Here it is: Fifteen Dogs, the book that won the Giller!(Which, for the record, I totally called.)
The place: a Toronto bar.
The players: Hermes and Apollo, somehow not quite out of place in a Toronto bar.
The bet: if granted human intelligence, might dogs be able to live happy lives – and die happy? Or is happiness naturally unable to coexist with the same sentience that makes humans, well, human?
That’s the book in a nutshell. Can dogs die happy? I knew going into it that it was going to break my heart in half and stomp on the pieces.
Which is why I was kind of surprised – and a little disappointed – when it didn’t.
“I am young and I believe that I know what I ought to do, I believe that I can get free and make my own way. Though it is only Death opening its clothes to me and saying: Look close.“
I’ve been in a weird Wild West / frontier fiction phase* so I was immediately sold on this novel: sharp and searing prose, the life and times of Daniel Boone, and a Giller longlister to boot.
First of all, it has one of the best openings I’ve read all year:
“The Dentist’s waiting room shaped Martin John’s life. A simple room, nothing to suggest it contained the almighty power it did.”
I have a lot of thoughts about this book. The first: I wouldn’t be surprised if it takes the Giller. The second: I don’t think I’ll ever read it again.
This book in a nutshell:
Short stories, some funny and some sad but mostly sad; Giller Prize shortlister this year; whimsical tales with a whiff of magic realism; sweet and subtle CanLit in tiny, flavourful bites.
Other works and awards from Heather O’Neill:
- Lullabies for Little Criminals (Canada Reads winner in 2007, Governor General’s Award shortlister 2007)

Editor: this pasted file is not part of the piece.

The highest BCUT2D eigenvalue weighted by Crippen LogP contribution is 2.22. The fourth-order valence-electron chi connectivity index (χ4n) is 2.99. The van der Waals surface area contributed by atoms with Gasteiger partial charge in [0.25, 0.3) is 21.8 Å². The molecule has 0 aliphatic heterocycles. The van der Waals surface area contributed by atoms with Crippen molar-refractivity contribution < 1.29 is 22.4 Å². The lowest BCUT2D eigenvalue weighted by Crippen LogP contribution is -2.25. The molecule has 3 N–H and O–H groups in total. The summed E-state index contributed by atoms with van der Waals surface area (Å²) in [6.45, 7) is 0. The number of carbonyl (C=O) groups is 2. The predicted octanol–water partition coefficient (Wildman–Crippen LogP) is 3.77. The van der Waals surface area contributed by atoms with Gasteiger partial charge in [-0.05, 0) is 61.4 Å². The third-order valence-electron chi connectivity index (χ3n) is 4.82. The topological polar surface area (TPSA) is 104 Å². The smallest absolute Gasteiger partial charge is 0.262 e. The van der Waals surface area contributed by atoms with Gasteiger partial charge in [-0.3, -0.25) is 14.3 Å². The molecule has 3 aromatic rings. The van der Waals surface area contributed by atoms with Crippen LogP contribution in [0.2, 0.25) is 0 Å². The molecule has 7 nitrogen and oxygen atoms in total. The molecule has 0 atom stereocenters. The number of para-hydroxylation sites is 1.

- The Girl Who Was Saturday Night (Giller Prize shortlister 2014)
Giller season! Giller season! Giller season!
I’ve never been so impatient for a short list in my life. Despite only working my way through two of the long-listed works so far, I had a couple of predictions about how things were going to go down. This morning’s announcement held a few surprises but also fulfilled a few expectations. Not a bad mix at all!
(Click on a cover for the Goodreads link.)
Brace yourselves: Giller long-lister The Winter Family is a roaring ride through violence.
The fastest guns in the west? Check. Murderers for hire? Check. Psychopathic soldiers, vengeful slaves, and civil war atrocities? Check, check, check.
Then, of course, we have Augustus Winter himself: the man with the golden eyes and a heart as cold as a Minnesota snowstorm.
Let’s talk about the Gillers!
I’m a grad student at a Canadian university studying in an English department, so the Giller Prize – celebrating the best Canadian fiction of the publishing year – is my jam.
Yesterday marked the beginning of the Giller season with the long list reveal, and all and all it looks like a good mix: some short stories, some funny books, some sad books, and at least one translation that I could spot.
I expected to recognize more titles, but then again I haven’t had my socks knocked off by any CanLit yet this year. The result: a reading list of diverse and well-written Canadian fiction, just in time for fall!
God, I love the Gillers.